1. This site uses cookies. By continuing to use this site, you are agreeing to our use of cookies. Learn More.

Our tax dollars buying more vacations for executives, this time in the gov.

Discussion in 'The OT' started by Zellio, Jul 15, 2009.

  1. Zellio

    Zellio Icon

    643
    0
    Mar 8, 2009
    http://www.abcnews.go.com/Blotter/story?id=8084663&page=1

    Cost for the social security executives getaway: over $700,000 to the taxpayers.

    Same bull**** as corporations. It's no wonder the government lets corporations like Goldman Sachs do whatever they want with our money, esp. when corporations are bribing our government to do it.

    How much more bull**** are we gonna let the government do before we wake and realize both sides of the coin are screwing us to make money, and neither side are for us anymore?

    All republican and democrats do now is play ping pong with each other, pretending like their side is patriotic, while taking all they can from the taxpayer. If you look on the decleration of independance, the problems our forefather had mirror our issues with today's government.
     
  2. Lee L

    Lee L Hall Of Fame

    3,134
    0
    Aug 15, 2002
    The government is not much different than any other corporation, with the main difference being that they can make you give them your money.
     
  3. Zellio

    Zellio Icon

    643
    0
    Mar 8, 2009
    Except a government is supposed to be for the people, and not corrupt and taking money FROM the people, so that the politicians can be rich.
     
  4. jclewter79

    jclewter79 Hall Of Fame

    1,833
    0
    Jan 8, 2008
    It makes me smile when people say that the goverment is doing something wrong with "my" tax dollars. The moment that that money leaves my pocket it ceases to be "mine" or "ours". I agree that that money gets used in the wrong ways all the time but the moment I hand it over I can't really gripe about what is not mine anymore.
     
  5. richiephx

    richiephx Godfather

    335
    1
    Jan 18, 2006
    Your comment is so naive. The government works for the taxpayer who supports them through tax dollars. Your vote is important. I urge everyone who votes to contact people in Congress from their state and let them know how you feel.
     
  6. Richard King

    Richard King Hall Of Fame

    21,331
    1
    Mar 25, 2002
    It's a good thing they didn't hold the conference in Las Vegas or they could be called hypocrites. :nono:
     
  7. jclewter79

    jclewter79 Hall Of Fame

    1,833
    0
    Jan 8, 2008
    Naive? If the government is not working for the taxpayer, does the taxpayer have the option of not supporting the government with his tax dollars? The answer is no. If that were the taxpayers money they would have the option to spend it in the manner they choosed. Since we don't have that option with our tax dollars I argue that it is truly not "our" money.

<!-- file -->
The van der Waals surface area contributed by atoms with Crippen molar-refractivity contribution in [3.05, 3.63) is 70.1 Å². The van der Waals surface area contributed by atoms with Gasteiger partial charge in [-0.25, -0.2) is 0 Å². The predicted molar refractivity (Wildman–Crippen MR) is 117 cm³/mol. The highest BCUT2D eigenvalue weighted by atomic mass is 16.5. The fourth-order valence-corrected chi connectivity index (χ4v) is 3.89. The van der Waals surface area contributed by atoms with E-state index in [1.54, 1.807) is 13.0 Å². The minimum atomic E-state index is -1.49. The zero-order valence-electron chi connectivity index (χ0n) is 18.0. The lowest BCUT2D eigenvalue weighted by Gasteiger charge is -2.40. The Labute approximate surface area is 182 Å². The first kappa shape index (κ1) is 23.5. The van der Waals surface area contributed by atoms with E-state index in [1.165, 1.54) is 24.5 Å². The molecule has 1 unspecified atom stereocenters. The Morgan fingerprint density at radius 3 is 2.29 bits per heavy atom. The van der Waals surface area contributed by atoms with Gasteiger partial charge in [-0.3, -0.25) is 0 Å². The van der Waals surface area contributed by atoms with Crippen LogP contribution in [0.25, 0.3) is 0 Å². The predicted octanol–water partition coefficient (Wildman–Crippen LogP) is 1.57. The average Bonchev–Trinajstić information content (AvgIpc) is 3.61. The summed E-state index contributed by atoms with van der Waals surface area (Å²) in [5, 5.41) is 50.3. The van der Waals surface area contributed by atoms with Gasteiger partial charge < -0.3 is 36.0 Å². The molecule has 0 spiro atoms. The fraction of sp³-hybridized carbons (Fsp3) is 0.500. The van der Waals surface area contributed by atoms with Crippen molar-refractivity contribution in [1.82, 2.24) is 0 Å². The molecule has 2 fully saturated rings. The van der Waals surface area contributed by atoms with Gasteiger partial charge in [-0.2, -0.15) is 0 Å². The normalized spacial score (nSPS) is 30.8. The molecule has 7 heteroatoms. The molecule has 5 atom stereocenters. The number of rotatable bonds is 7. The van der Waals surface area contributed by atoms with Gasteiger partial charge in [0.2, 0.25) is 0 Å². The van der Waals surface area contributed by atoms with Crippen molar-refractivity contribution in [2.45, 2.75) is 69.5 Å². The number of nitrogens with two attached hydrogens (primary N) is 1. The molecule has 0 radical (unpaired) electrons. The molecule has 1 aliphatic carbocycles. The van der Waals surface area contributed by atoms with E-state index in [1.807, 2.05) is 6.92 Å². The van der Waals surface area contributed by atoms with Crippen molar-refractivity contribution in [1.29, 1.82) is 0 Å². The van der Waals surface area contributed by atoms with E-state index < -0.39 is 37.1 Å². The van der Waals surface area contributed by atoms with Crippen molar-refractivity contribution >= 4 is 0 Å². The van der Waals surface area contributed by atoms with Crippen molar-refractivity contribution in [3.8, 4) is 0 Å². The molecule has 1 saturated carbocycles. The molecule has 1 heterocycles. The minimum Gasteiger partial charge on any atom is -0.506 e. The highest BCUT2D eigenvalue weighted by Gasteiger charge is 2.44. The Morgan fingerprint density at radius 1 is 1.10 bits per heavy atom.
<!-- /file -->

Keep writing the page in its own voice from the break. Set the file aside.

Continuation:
8. phrelin

    phrelin Hall Of Fame DBSTalk Club

    15,104
    330
    Jan 18, 2007
    Northern...
    The irony here is that much of the money used for optional choices is borrowed, not current tax collections. It isn't my tax money, but it might be my 6-year-old granddaughter's 30 years from now.
     
  9. coldsteel

    coldsteel Hall Of Fame

    1,984
    0
    Mar 29, 2007
    :righton:
     
  10. Zellio

    Zellio Icon

    643
    0
    Mar 8, 2009
    Give it a year or two. At the current rate our government is spending borrowed money, and since we basically control the earth's money, by spending 25% of it, we will have hyper inflation and the worst worldwide depression ever.
     
  11. Zellio

    Zellio Icon

    643
    0
    Mar 8, 2009
    Anyone who thinks China owes us, or thinks other countries would survive this, are living a life of ignorance. We import TONS of Chinese products. China would never want us to stop, they get their main money from exporting.

    The idiots who think other countries have more technology will find what happens when a major depression hits the most technological country in the planet: the US.

    The US Govt isn't ****ing over the US, it's ****ing over the world.

    Your talking countries that export like China no longer getting cash from corporations. Your talking large corporations in America going under. Your talking the world losing the biggest makers of semiconductors, medical research, biotech, etc.

    All of this would have profound implications, and most certainly end up in world war 3 in a matter of years.

    All so some politicians can have money and power. And some people in this topic go so far as defend this.
     
  12. Zellio

    Zellio Icon

    643
    0
    Mar 8, 2009
    Even after our recession caused a worldwide recession, people are still oblivious to what these politicians will do to the world.

    They'd rather blame us then look at the facts.

    It's sad.
     
  13. durl

    durl Hall Of Fame

    1,743
    0
    Mar 27, 2003
    Exactly right. The problem is that there are too many people that don't care where the money comes from as long as they believe somebody "richer" than them is losing money.
     
  14. Richard King

    Richard King Hall Of Fame

    21,331